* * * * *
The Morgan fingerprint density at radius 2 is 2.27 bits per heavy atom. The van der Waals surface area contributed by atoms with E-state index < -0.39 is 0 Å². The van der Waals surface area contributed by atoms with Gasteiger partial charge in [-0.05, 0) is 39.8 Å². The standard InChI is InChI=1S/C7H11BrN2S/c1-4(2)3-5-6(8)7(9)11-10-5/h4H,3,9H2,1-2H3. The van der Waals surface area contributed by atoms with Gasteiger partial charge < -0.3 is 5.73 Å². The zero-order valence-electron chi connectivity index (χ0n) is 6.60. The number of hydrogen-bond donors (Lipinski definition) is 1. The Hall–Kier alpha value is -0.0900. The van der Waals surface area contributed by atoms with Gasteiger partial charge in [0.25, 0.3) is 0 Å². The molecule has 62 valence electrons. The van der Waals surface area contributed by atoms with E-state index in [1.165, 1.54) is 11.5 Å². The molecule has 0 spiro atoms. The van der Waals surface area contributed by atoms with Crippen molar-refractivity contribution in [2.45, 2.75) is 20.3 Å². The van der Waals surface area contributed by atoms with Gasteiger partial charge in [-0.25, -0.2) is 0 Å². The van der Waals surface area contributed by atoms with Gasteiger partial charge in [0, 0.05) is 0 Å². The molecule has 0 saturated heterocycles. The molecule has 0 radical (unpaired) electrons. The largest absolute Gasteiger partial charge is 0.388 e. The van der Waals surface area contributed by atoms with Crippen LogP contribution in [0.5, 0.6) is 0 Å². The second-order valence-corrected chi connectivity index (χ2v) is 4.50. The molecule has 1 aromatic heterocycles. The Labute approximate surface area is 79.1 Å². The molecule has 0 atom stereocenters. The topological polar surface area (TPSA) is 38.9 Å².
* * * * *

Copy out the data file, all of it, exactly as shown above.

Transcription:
The Morgan fingerprint density at radius 2 is 2.27 bits per heavy atom. The van der Waals surface area contributed by atoms with E-state index < -0.39 is 0 Å². The van der Waals surface area contributed by atoms with Gasteiger partial charge in [-0.05, 0) is 39.8 Å². The standard InChI is InChI=1S/C7H11BrN2S/c1-4(2)3-5-6(8)7(9)11-10-5/h4H,3,9H2,1-2H3. The van der Waals surface area contributed by atoms with Gasteiger partial charge < -0.3 is 5.73 Å². The zero-order valence-electron chi connectivity index (χ0n) is 6.60. The number of hydrogen-bond donors (Lipinski definition) is 1. The Hall–Kier alpha value is -0.0900. The van der Waals surface area contributed by atoms with Gasteiger partial charge in [0.25, 0.3) is 0 Å². The molecule has 62 valence electrons. The van der Waals surface area contributed by atoms with E-state index in [1.165, 1.54) is 11.5 Å². The molecule has 0 spiro atoms. The van der Waals surface area contributed by atoms with Crippen molar-refractivity contribution in [2.45, 2.75) is 20.3 Å². The van der Waals surface area contributed by atoms with Gasteiger partial charge in [-0.25, -0.2) is 0 Å². The van der Waals surface area contributed by atoms with Gasteiger partial charge in [0, 0.05) is 0 Å². The molecule has 0 saturated heterocycles. The molecule has 0 radical (unpaired) electrons. The largest absolute Gasteiger partial charge is 0.388 e. The van der Waals surface area contributed by atoms with Crippen LogP contribution in [0.5, 0.6) is 0 Å². The second-order valence-corrected chi connectivity index (χ2v) is 4.50. The molecule has 1 aromatic heterocycles. The Labute approximate surface area is 79.1 Å². The molecule has 0 atom stereocenters. The topological polar surface area (TPSA) is 38.9 Å².